Competition for resources is normal in nature. Trees compete with each other for sunlight, while grass competes with trees for soil moisture and minerals. However, tree vines engage in a kind of cut-throat competition with trees for sunlight, moisture, and minerals. Thick vine growth weakens and may kill your trees, which is why you should make vine removal your top priority. However, poison ivy vines complicate the removal process because they are harmful to people. In fact, removing any type of vine growth often involves poison ivy removal as well.
Depending on your sensitivity, the effects of poison ivy can be minimal or cause severe allergic skin rashes. These rashes are caused by Urushiol, an invisible oily substance contained in poison ivy.
Removing this vine doesn't require physical removal from the tree. Instead, you should cut through (with pruning shears) all the vines around the trunk of the tree a few feet above the ground. This causes the vines above the cuts to die. They are left in place to decay and drop off. The vines below the cut must be completely removed including the roots. The mechanics of vine removal are simple enough. However, care is required to avoid getting poison ivy rash.
Avoiding Poison Ivy Exposure
The first step in avoiding a poison ivy rash is knowing how to identify it. You can't go by the shape of their leaves because some have a lobed profile while the profile of others is smooth. Poison ivy doesn't necessarily have an oily appearance either. However, the "leaves of three" rule of thumb is effective, even though there are other plant types with three-leaf clusters.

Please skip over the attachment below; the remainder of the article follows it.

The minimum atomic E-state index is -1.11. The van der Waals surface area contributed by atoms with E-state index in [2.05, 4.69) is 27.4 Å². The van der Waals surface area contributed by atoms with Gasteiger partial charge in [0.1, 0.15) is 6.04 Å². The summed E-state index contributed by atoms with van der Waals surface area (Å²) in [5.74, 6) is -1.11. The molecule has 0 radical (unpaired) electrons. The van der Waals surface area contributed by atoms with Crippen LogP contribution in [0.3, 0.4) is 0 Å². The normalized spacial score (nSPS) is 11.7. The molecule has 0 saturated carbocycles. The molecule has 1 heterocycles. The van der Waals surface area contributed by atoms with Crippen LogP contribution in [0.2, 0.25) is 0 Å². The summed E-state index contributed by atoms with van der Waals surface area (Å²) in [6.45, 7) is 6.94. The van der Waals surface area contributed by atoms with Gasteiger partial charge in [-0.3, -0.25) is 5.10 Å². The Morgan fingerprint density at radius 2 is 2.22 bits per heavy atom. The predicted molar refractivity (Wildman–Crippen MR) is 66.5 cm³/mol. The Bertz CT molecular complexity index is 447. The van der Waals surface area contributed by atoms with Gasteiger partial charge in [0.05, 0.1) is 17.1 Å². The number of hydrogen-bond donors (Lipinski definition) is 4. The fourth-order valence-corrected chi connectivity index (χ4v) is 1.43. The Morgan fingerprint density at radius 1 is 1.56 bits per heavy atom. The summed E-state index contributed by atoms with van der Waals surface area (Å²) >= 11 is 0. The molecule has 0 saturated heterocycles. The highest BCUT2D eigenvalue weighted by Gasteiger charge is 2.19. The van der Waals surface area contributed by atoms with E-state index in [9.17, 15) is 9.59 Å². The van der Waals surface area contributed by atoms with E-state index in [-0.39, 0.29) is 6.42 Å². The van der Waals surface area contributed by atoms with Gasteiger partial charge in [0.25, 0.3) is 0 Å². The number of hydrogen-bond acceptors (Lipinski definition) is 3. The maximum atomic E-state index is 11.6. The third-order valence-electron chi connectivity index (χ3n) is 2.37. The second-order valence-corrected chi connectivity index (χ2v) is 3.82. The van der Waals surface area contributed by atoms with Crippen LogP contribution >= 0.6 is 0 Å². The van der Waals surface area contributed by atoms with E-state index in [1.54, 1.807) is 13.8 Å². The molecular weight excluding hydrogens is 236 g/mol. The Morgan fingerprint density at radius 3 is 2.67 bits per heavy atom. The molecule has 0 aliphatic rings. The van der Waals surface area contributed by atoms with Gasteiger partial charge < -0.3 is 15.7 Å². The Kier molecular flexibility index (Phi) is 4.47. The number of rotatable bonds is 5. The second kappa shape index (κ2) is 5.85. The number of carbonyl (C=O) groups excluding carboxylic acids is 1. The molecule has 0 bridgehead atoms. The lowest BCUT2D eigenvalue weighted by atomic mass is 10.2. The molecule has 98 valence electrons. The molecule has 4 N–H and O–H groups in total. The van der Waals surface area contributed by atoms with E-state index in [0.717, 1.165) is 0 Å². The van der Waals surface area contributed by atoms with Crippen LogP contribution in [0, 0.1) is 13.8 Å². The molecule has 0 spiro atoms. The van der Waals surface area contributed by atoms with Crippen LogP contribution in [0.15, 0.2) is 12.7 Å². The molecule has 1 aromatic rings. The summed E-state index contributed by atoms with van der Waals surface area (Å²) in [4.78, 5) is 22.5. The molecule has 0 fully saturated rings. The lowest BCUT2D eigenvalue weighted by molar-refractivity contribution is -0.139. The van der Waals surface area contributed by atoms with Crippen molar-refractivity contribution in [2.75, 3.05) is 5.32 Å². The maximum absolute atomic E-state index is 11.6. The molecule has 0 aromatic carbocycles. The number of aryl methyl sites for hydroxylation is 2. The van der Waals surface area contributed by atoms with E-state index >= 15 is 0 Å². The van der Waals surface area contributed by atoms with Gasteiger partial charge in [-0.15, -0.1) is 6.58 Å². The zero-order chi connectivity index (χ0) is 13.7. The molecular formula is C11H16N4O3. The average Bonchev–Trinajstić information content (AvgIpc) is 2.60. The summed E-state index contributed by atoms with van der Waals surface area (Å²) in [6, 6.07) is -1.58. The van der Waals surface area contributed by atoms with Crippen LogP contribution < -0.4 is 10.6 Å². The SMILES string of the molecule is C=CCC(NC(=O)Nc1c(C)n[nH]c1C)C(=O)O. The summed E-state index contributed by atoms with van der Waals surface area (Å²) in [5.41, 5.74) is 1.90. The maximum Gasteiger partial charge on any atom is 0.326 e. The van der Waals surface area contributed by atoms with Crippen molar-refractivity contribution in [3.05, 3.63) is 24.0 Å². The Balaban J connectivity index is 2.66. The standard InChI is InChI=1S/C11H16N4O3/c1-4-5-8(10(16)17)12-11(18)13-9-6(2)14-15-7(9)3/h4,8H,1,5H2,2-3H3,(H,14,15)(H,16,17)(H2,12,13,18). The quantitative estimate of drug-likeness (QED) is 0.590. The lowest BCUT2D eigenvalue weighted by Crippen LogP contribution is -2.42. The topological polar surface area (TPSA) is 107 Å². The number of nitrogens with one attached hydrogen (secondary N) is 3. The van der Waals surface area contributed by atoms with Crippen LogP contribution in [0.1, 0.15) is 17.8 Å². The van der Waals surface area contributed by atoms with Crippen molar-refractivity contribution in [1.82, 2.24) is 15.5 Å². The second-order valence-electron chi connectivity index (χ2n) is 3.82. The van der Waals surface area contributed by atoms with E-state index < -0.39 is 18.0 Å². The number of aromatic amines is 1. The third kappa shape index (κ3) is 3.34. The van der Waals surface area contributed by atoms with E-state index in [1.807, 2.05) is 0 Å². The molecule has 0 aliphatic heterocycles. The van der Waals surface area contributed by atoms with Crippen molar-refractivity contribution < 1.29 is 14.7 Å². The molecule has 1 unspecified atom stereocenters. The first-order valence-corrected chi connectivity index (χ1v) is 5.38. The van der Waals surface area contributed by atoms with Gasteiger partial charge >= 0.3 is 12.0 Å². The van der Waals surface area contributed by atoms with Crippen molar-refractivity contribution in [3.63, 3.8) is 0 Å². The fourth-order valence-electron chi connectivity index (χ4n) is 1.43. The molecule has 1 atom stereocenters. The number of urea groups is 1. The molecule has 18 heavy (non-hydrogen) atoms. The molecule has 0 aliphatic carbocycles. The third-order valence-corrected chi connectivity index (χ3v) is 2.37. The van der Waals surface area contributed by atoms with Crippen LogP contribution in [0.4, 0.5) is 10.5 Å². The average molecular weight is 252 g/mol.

Always wear gloves, and long protective clothing. You should use a hat and goggles as well. Urushiol takes a long time to break down. This means that dead poison ivy vines and even the urushiol on your gloves can cause an allergic reaction months and even years after removing the vines. If you touch your face or other parts of your body with your gloves, a reaction may occur. Urushiol oil spreads around just like car grease. If you've worked on cars, you will know how easily car grease can get all over you.
You can remove urushiol oil from your skin by washing the affected area with soap, cool water, and a wash cloth. Use vigorous friction with the washcloth. This is important because washing using your hands alone will likely leave some of the urushiol behind. Repeat the washing process three times. Avoid hot water because this opens your pores, which speeds urushiol's penetration into your skin.
Alternatively, you can use rubbing alcohol and a cloth. Rubbing alcohol also works well for cleaning urushiol from your tools. Remember that your gloves are a source of urushiol exposure. Because of this, many people use disposable gloves. Finally, never burn poison ivy because breathing the smoke is harmful.
You have between 2 to 8 hours after contact to wash the urushiol oil from your skin before it causes a rash.